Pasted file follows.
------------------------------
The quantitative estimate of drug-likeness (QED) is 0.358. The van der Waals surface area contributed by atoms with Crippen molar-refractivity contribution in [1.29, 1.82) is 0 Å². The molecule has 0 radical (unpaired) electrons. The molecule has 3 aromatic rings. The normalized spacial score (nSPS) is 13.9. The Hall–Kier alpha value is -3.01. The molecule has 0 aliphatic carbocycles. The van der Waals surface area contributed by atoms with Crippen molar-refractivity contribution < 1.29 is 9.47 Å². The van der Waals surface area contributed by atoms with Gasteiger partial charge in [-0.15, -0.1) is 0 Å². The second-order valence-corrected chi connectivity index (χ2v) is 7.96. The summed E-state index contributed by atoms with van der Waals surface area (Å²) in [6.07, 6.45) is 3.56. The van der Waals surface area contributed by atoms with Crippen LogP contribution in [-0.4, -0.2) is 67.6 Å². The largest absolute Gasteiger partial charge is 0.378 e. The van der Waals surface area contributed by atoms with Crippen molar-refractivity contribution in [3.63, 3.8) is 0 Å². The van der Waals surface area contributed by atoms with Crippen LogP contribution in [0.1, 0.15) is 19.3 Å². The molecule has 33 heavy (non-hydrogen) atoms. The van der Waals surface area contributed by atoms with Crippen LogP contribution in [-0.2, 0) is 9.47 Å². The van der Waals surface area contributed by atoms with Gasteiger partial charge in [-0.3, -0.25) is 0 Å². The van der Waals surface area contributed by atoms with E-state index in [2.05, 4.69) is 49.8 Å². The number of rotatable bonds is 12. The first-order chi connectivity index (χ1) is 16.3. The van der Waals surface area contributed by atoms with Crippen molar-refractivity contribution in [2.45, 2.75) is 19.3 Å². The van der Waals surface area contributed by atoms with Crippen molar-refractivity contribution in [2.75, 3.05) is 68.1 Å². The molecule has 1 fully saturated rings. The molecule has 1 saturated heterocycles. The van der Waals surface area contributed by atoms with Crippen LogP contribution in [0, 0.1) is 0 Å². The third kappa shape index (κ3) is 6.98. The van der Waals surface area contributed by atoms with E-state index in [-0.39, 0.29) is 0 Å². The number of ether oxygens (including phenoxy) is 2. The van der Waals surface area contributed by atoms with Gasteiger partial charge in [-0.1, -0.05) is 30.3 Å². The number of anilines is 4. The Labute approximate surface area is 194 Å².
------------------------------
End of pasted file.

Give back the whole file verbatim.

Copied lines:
The quantitative estimate of drug-likeness (QED) is 0.358. The van der Waals surface area contributed by atoms with Crippen molar-refractivity contribution in [1.29, 1.82) is 0 Å². The molecule has 0 radical (unpaired) electrons. The molecule has 3 aromatic rings. The normalized spacial score (nSPS) is 13.9. The Hall–Kier alpha value is -3.01. The molecule has 0 aliphatic carbocycles. The van der Waals surface area contributed by atoms with Crippen molar-refractivity contribution < 1.29 is 9.47 Å². The van der Waals surface area contributed by atoms with Gasteiger partial charge in [-0.15, -0.1) is 0 Å². The second-order valence-corrected chi connectivity index (χ2v) is 7.96. The summed E-state index contributed by atoms with van der Waals surface area (Å²) in [6.07, 6.45) is 3.56. The van der Waals surface area contributed by atoms with Crippen LogP contribution in [-0.4, -0.2) is 67.6 Å². The largest absolute Gasteiger partial charge is 0.378 e. The van der Waals surface area contributed by atoms with Crippen molar-refractivity contribution in [3.63, 3.8) is 0 Å². The van der Waals surface area contributed by atoms with Crippen LogP contribution in [0.1, 0.15) is 19.3 Å². The molecule has 33 heavy (non-hydrogen) atoms. The van der Waals surface area contributed by atoms with Crippen LogP contribution in [-0.2, 0) is 9.47 Å². The van der Waals surface area contributed by atoms with Gasteiger partial charge in [-0.3, -0.25) is 0 Å². The van der Waals surface area contributed by atoms with E-state index in [2.05, 4.69) is 49.8 Å². The number of rotatable bonds is 12. The first-order chi connectivity index (χ1) is 16.3. The van der Waals surface area contributed by atoms with Crippen molar-refractivity contribution in [2.45, 2.75) is 19.3 Å². The van der Waals surface area contributed by atoms with Crippen molar-refractivity contribution in [2.75, 3.05) is 68.1 Å². The molecule has 1 fully saturated rings. The molecule has 1 saturated heterocycles. The van der Waals surface area contributed by atoms with Crippen LogP contribution in [0, 0.1) is 0 Å². The third kappa shape index (κ3) is 6.98. The van der Waals surface area contributed by atoms with E-state index in [-0.39, 0.29) is 0 Å². The number of ether oxygens (including phenoxy) is 2. The van der Waals surface area contributed by atoms with Gasteiger partial charge in [-0.1, -0.05) is 30.3 Å². The number of anilines is 4. The Labute approximate surface area is 194 Å².